What a week it has been in family law as the government finally announced its plans for reform to the current divorce law in England and Wales.
Welcomed by us all at Stowe, the reform will see the introduction of “no-fault” divorce and the removal of the need to allocate blame on one party.
Mark Christie from our Harrogate office, has over 35 years family law experience with a focus on divorce, separation and private law children disputes. He joins us today to share his views on the reform of our current “somewhat archaic grounds for divorce.”
This week, the government, after much lobbying from Resolution-First for Family Law, the organisation representing specialist family lawyers for a reform of the somewhat archaic grounds for divorce, announced that it will legislate to reform the grounds for divorce.
The current law necessitates a couple who wish to have a divorce, relying upon one of five separate facts, three of which are fault-based, i.e. adultery, behaviour (often colloquially referred to as unreasonable behaviour) and two years desertion.
In this new announcement, which has been long awaited and which will see the biggest reform in our divorce laws for 50 years, it is proposed that the law will be changed to remove the fault-based facts and for the parties to simply provide a statement to the effect that the marriage has broken down irretrievably.
It is also proposed that the ability to defend a divorce will be removed and that couples can jointly apply to the Court for a divorce.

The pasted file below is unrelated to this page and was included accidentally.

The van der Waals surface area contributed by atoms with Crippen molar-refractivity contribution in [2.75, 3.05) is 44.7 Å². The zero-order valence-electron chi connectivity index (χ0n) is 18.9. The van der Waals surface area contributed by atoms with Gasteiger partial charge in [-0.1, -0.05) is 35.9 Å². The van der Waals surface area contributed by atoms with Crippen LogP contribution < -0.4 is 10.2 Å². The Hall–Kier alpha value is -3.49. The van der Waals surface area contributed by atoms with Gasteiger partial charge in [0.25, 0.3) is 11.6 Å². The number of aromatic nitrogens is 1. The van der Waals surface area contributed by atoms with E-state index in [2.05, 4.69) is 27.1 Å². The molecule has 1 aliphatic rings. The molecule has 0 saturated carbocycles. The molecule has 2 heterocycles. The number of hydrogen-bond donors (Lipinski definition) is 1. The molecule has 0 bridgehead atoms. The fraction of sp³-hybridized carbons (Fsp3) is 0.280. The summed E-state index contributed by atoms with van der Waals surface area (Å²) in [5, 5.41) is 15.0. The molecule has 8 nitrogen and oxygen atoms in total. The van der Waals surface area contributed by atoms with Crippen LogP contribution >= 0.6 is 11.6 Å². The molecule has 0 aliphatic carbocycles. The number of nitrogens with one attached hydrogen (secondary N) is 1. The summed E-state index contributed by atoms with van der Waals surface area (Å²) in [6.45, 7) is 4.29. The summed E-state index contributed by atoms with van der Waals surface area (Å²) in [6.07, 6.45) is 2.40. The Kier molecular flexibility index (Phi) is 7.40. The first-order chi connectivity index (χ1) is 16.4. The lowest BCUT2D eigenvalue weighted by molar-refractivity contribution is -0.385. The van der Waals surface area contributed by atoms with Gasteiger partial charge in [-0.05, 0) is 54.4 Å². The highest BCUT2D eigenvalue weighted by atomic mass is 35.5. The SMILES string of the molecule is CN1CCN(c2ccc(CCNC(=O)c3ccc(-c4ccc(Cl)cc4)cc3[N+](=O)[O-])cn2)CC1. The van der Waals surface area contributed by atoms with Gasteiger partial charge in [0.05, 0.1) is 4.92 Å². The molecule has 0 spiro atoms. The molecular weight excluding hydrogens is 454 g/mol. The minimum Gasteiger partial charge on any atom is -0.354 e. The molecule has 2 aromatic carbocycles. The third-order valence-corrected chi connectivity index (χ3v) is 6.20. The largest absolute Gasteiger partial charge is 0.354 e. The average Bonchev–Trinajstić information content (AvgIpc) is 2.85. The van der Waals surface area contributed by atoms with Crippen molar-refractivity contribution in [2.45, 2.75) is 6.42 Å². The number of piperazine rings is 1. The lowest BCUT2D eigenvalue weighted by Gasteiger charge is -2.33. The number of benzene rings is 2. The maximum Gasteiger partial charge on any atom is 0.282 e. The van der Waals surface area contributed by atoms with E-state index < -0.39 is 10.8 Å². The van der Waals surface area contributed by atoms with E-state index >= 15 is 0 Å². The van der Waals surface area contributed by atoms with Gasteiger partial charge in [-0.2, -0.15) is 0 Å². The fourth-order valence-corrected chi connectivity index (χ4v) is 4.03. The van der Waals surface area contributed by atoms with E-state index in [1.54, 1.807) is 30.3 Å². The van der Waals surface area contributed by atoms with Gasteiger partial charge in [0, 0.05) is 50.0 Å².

Once such legislation is passed, it is hoped that couples will be able to obtain a divorce in a much less hostile environment without having to blame each other, and which currently causes unnecessary emotional turmoil to not only the couple divorcing but also to any children of the marriage.
Once it is possible to obtain a divorce without having to blame each other, couples will be able to bring their marriage to an end in a much more amicable manner, which will enhance the prospect of them retaining a reasonable relationship with each other, and so enable them to better co-parent their children and agree on a financial settlement.
Of course, there will be the usual traditionalist criticism of such a move, arguing that making divorce easier undermines the institute of marriage.
The reality, however, is that the proposed legislation will not make the obtaining of divorce any easier but will just remove the “blame game” from the process to the benefit of all parties and any children concerned.
It may be that once the changes come into effect, there will be an initial spike in the divorce rate, but this will only be short lived.
It is to be hoped that the legislation will come into force as quickly as possible, though, considering the current Brexit situation, it is anyone’s guess as to when there will be sufficient parliamentary time available to pass the requisite legislation.